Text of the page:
No Child Left Behind

2277 WordsJul 8, 201810 Pages
In the case of No Child Left Behind (NCLB), is politics the enemy of problem solving? By examining selected political controversies surrounding NCLB, it will be demonstrated that politics is the enemy. Since NCLB’s enactment, vast amounts of research literature and news stories have been published on its effects, which demonstrates the impact and debate generated by this law. The major goals of this bipartisan legislation were to improve student performance through standardized testing by using data from annual test scores to measure each students’ and schools’ progress; to close the achievement gap between disadvantaged students and their better-off counterparts; and to hold teachers and schools accountable. All these actions were to…show more content…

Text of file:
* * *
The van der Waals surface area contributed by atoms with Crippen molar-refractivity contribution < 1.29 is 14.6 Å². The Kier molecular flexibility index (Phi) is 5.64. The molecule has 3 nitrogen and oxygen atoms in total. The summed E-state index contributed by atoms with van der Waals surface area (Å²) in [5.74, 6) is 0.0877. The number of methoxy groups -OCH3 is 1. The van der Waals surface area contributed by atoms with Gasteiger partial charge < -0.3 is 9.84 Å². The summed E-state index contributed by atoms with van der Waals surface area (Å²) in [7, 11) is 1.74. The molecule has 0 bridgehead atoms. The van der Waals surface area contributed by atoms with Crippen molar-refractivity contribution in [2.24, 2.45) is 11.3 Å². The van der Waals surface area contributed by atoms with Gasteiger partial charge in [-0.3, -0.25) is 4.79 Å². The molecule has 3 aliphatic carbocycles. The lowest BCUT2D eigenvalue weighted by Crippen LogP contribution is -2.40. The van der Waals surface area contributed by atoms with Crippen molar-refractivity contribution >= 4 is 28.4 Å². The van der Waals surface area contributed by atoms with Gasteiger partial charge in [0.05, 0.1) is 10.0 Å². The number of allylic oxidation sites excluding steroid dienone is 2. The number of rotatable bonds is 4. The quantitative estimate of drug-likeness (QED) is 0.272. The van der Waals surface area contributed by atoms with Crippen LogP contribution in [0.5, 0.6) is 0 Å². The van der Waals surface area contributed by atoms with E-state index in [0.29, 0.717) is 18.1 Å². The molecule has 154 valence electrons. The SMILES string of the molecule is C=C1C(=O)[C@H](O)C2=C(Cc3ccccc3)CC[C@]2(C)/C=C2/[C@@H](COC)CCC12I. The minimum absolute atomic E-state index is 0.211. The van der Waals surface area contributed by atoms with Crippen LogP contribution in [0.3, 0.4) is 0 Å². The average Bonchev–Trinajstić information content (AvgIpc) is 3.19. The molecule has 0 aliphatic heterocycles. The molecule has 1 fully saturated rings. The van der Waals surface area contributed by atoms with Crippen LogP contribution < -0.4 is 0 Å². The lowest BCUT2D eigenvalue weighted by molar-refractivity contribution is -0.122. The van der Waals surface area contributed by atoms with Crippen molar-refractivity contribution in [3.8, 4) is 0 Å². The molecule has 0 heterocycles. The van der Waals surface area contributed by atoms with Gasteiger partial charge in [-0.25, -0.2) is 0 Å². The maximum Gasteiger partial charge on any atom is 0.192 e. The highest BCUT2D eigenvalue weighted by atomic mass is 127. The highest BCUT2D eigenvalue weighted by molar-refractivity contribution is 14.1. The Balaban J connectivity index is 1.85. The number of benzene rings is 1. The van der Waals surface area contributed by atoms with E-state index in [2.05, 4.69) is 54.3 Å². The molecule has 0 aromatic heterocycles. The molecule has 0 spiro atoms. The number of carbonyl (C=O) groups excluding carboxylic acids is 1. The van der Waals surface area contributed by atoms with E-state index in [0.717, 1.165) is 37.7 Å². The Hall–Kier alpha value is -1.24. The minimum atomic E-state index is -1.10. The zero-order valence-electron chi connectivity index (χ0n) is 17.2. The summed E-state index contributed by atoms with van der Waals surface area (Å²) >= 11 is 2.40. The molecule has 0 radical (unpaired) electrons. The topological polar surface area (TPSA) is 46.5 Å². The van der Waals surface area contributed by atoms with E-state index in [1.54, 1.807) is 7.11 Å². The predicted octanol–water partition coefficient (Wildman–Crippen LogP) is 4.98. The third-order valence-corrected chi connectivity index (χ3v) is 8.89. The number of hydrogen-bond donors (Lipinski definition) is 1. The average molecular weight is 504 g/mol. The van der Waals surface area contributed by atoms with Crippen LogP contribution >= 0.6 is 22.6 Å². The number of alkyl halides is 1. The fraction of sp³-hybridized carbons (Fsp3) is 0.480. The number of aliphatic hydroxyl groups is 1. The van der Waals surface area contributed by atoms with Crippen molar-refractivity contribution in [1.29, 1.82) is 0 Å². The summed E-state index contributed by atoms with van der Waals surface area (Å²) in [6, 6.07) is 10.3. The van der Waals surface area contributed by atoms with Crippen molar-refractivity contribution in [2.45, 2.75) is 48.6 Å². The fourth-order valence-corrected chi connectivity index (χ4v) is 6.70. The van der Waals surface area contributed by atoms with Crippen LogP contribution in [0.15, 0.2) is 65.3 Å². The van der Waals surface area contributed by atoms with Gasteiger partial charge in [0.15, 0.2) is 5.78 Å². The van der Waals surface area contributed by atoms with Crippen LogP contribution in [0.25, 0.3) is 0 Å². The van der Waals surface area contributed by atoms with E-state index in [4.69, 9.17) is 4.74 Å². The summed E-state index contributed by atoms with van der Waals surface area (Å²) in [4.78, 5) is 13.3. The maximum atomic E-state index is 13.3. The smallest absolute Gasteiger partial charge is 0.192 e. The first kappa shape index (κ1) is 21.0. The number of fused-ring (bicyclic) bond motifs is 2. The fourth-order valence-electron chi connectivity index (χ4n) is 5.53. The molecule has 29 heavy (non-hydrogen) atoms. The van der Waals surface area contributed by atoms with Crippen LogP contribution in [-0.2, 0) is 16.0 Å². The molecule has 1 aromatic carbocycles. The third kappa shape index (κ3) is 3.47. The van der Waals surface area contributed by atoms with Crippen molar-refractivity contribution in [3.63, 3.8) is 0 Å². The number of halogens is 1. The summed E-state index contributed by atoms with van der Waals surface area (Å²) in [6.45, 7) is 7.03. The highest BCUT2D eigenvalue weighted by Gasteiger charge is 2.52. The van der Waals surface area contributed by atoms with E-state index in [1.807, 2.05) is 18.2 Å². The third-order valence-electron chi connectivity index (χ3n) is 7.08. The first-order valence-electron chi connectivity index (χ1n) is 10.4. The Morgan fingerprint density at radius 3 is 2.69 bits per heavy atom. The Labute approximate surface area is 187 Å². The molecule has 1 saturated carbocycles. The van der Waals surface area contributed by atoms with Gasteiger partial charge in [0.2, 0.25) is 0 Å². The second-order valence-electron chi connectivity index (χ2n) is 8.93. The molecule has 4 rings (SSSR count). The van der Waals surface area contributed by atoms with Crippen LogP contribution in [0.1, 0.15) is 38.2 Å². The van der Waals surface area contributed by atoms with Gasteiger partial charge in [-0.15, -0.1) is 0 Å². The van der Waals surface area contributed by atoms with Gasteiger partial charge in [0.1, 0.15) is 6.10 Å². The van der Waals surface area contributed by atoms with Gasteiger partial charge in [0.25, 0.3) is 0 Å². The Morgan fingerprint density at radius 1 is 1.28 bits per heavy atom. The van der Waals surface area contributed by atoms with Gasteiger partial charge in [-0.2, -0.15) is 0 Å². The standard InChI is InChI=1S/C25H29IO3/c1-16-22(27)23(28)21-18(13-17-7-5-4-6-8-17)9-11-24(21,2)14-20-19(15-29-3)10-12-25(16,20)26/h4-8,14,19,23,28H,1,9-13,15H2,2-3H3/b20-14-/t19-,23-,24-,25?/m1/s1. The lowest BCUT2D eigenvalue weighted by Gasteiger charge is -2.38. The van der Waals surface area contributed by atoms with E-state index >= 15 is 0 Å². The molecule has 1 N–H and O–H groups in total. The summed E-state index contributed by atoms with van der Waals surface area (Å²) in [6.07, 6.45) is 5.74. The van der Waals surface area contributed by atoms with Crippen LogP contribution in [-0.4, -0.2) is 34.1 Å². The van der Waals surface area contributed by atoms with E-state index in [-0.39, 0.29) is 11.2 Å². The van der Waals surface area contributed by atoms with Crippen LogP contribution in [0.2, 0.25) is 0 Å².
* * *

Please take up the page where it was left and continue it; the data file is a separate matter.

The aim is to “fix” low-performing schools. Schools and teachers would be held accountable, for low performance and the law was considered by many to be overly punitive rather than supportive (Jost, Ravitch). AYP leads to the next criticism of an NCLB outcome: “narrowing of the curriculum.” Because so much depends on how schools fare on these “high stakes tests,” in many schools, especially low-performing schools, fewer subjects are being taught, so more emphasis can be put on teaching reading and math and less time is being spent on developing children’s problem solving and critical thinking skills (Ravitch, Stecher, et.al.). Furthermore, to make room for honing test-taking skills, less time is being spent on teaching subjects in general. This practice is often referred to “teaching to the test.” The fact that too much time is spent working on practice tests is more than likely an unintended consequence of the law. Not only have schools modified their curriculum, but also states have adjusted their educational standards so that they are able to achieve NCLB’s requirement of AYP of 100 percent proficiency. Students “fell victim to what many observers called the school districts’ decisions to “dumb down” the standards for measuring proficiency. It’s a lot easier to push down your

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